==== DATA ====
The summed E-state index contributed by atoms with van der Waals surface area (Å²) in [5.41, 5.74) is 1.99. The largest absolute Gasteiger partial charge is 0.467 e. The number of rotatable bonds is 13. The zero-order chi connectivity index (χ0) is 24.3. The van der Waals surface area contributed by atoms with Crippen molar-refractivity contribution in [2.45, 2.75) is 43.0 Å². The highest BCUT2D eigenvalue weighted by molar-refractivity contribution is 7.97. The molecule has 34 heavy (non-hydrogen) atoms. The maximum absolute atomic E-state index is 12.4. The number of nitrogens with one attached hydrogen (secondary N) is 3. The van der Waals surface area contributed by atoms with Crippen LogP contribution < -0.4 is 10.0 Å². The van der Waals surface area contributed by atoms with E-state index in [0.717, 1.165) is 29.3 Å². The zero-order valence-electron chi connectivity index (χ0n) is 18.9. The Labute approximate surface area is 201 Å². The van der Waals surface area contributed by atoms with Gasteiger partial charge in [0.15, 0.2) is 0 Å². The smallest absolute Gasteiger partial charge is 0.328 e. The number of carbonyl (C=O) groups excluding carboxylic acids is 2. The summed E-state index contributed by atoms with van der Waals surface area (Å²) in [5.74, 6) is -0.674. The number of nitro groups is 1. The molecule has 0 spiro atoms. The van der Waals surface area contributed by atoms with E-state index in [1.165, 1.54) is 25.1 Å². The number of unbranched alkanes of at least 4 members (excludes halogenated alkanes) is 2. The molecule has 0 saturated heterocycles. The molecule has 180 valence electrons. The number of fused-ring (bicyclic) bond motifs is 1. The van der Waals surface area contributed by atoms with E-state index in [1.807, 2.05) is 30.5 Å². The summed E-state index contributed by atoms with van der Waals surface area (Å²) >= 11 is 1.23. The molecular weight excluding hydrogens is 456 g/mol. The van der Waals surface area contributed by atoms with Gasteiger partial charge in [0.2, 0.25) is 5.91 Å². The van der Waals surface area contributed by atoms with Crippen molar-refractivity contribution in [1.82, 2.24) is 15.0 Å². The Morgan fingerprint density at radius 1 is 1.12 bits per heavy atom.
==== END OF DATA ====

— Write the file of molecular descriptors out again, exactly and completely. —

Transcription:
The summed E-state index contributed by atoms with van der Waals surface area (Å²) in [5.41, 5.74) is 1.99. The largest absolute Gasteiger partial charge is 0.467 e. The number of rotatable bonds is 13. The zero-order chi connectivity index (χ0) is 24.3. The van der Waals surface area contributed by atoms with Crippen molar-refractivity contribution in [2.45, 2.75) is 43.0 Å². The highest BCUT2D eigenvalue weighted by molar-refractivity contribution is 7.97. The molecule has 34 heavy (non-hydrogen) atoms. The maximum absolute atomic E-state index is 12.4. The number of nitrogens with one attached hydrogen (secondary N) is 3. The van der Waals surface area contributed by atoms with Crippen LogP contribution < -0.4 is 10.0 Å². The van der Waals surface area contributed by atoms with E-state index in [0.717, 1.165) is 29.3 Å². The zero-order valence-electron chi connectivity index (χ0n) is 18.9. The Labute approximate surface area is 201 Å². The van der Waals surface area contributed by atoms with Gasteiger partial charge in [0.15, 0.2) is 0 Å². The smallest absolute Gasteiger partial charge is 0.328 e. The number of carbonyl (C=O) groups excluding carboxylic acids is 2. The summed E-state index contributed by atoms with van der Waals surface area (Å²) in [5.74, 6) is -0.674. The number of nitro groups is 1. The molecule has 0 spiro atoms. The van der Waals surface area contributed by atoms with E-state index in [1.165, 1.54) is 25.1 Å². The number of unbranched alkanes of at least 4 members (excludes halogenated alkanes) is 2. The molecule has 0 saturated heterocycles. The molecule has 180 valence electrons. The number of fused-ring (bicyclic) bond motifs is 1. The van der Waals surface area contributed by atoms with E-state index in [1.807, 2.05) is 30.5 Å². The summed E-state index contributed by atoms with van der Waals surface area (Å²) >= 11 is 1.23. The molecular weight excluding hydrogens is 456 g/mol. The van der Waals surface area contributed by atoms with Gasteiger partial charge in [0.2, 0.25) is 5.91 Å². The van der Waals surface area contributed by atoms with Crippen molar-refractivity contribution in [1.82, 2.24) is 15.0 Å². The Morgan fingerprint density at radius 1 is 1.12 bits per heavy atom.